PATHOLOGICAL POSSIBILITIES: CONTAGION AND EMPIRE IN DOYLE'S SHERLOCK HOLMES STORIES
BY THE TIME “THE ADVENTURE OF THE DYING DETECTIVE” appeared in the Strand magazine in 1913, Sir Arthur Conan Doyle's readers were already familiar with the dynamics of the relationship between Sherlock Holmes and his “friend and colleague” Dr. Watson. They would thus not have been surprised to see Holmes, lying apparently delirious and deathly ill, pointing out with his last breath the intellectual limitations of the friend who has come to cure him: “Shall I demonstrate to you your own ignorance? What do you know, pray, of Tapanuli fever? What do you know of the black Formosa corruption?”“I have never heard of either.”“There are many problems of disease, many strange pathological possibilities, in the East, Watson.” He paused after each sentence to collect his failing strength. “I have learned so much during some recent researches which have a medico-criminal aspect. It was in the course of them that I contracted this complaint. You can do nothing.” (DYIN 2: 388) 1 But this dissertation on the good doctor's “ignorance” is more than a commentary on Watson's personal shortcomings; it is the voice of the specialist declaring that the “general practitioner” is not competent to treat this kind of complaint. Disease has slipped out of the realm of medicine and into the province of the “medico-criminal” expert. Britain's expansion into “the East” has introduced it to “pathological possibilities” that cannot be shut down through the operations of ordinary medical science and which must instead be contained by Holmes's own special “powers” (388).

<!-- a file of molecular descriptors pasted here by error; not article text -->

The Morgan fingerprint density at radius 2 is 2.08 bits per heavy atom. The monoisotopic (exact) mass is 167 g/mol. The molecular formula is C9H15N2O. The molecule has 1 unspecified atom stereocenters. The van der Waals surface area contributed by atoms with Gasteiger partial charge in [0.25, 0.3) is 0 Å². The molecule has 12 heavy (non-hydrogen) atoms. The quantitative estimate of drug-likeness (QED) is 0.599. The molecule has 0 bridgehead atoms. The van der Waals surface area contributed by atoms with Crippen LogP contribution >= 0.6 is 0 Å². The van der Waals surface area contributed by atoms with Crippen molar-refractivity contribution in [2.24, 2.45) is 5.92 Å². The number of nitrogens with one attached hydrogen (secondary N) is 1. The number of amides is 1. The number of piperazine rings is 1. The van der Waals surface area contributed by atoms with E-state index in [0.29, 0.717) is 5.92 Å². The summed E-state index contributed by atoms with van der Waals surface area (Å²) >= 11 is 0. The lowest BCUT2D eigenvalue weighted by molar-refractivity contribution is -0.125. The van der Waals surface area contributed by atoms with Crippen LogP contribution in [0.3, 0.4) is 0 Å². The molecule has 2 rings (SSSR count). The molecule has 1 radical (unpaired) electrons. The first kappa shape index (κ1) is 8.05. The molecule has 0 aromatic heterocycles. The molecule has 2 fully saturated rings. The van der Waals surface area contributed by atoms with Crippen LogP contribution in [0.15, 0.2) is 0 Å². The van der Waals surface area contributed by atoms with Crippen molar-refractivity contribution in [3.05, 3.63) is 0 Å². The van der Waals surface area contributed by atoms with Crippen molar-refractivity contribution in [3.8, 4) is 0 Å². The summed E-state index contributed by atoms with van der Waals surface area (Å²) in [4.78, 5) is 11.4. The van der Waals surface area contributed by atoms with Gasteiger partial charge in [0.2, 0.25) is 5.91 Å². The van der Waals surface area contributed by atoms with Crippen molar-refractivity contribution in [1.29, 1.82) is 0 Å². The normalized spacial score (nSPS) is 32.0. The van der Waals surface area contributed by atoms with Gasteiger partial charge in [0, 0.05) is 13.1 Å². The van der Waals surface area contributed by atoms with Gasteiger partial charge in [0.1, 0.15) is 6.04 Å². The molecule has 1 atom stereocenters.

1 I cite from the two-volume Bantam Classic edition, Sherlock Holmes: The Complete Novels and Stories. Like other Holmes scholars, I have also followed the convention of using the standard four-letter abbreviations set out by Jack Tracy's The Encyclopedia Sherlockiana.